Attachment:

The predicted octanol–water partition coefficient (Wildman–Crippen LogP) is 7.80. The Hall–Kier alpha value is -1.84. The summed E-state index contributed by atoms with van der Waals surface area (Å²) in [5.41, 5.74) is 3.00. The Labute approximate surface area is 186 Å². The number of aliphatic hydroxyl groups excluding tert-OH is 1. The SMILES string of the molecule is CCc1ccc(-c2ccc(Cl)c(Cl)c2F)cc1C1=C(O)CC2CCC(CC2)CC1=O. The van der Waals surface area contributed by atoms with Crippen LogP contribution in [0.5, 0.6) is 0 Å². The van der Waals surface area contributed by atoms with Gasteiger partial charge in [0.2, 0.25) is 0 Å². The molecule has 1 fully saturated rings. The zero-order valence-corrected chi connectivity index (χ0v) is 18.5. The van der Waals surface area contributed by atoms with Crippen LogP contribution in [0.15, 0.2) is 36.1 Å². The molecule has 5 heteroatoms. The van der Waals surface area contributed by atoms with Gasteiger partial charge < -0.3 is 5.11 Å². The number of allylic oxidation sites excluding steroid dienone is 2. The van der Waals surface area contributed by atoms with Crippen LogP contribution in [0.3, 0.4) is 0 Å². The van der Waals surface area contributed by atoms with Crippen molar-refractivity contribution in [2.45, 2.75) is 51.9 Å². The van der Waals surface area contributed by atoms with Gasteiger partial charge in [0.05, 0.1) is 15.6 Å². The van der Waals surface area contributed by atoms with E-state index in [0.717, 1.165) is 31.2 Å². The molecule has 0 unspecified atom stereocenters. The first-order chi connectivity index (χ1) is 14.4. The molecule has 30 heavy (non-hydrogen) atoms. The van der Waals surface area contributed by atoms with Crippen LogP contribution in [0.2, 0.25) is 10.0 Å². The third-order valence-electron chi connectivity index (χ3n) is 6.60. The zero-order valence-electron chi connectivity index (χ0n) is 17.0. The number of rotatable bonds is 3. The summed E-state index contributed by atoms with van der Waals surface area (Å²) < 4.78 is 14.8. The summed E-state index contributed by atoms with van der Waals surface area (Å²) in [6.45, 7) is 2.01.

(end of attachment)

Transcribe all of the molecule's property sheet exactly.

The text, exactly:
The predicted octanol–water partition coefficient (Wildman–Crippen LogP) is 7.80. The Hall–Kier alpha value is -1.84. The summed E-state index contributed by atoms with van der Waals surface area (Å²) in [5.41, 5.74) is 3.00. The Labute approximate surface area is 186 Å². The number of aliphatic hydroxyl groups excluding tert-OH is 1. The SMILES string of the molecule is CCc1ccc(-c2ccc(Cl)c(Cl)c2F)cc1C1=C(O)CC2CCC(CC2)CC1=O. The van der Waals surface area contributed by atoms with Crippen LogP contribution in [0.5, 0.6) is 0 Å². The van der Waals surface area contributed by atoms with Gasteiger partial charge in [0.2, 0.25) is 0 Å². The molecule has 1 fully saturated rings. The zero-order valence-corrected chi connectivity index (χ0v) is 18.5. The van der Waals surface area contributed by atoms with Crippen LogP contribution in [0.15, 0.2) is 36.1 Å². The molecule has 5 heteroatoms. The van der Waals surface area contributed by atoms with Gasteiger partial charge < -0.3 is 5.11 Å². The number of allylic oxidation sites excluding steroid dienone is 2. The van der Waals surface area contributed by atoms with Crippen LogP contribution in [0.3, 0.4) is 0 Å². The van der Waals surface area contributed by atoms with Crippen molar-refractivity contribution in [2.45, 2.75) is 51.9 Å². The van der Waals surface area contributed by atoms with Gasteiger partial charge in [0.05, 0.1) is 15.6 Å². The van der Waals surface area contributed by atoms with E-state index in [0.717, 1.165) is 31.2 Å². The molecule has 0 unspecified atom stereocenters. The first-order chi connectivity index (χ1) is 14.4. The molecule has 30 heavy (non-hydrogen) atoms. The van der Waals surface area contributed by atoms with Crippen LogP contribution in [0.2, 0.25) is 10.0 Å². The third-order valence-electron chi connectivity index (χ3n) is 6.60. The zero-order valence-electron chi connectivity index (χ0n) is 17.0. The number of rotatable bonds is 3. The summed E-state index contributed by atoms with van der Waals surface area (Å²) < 4.78 is 14.8. The summed E-state index contributed by atoms with van der Waals surface area (Å²) in [6.45, 7) is 2.01.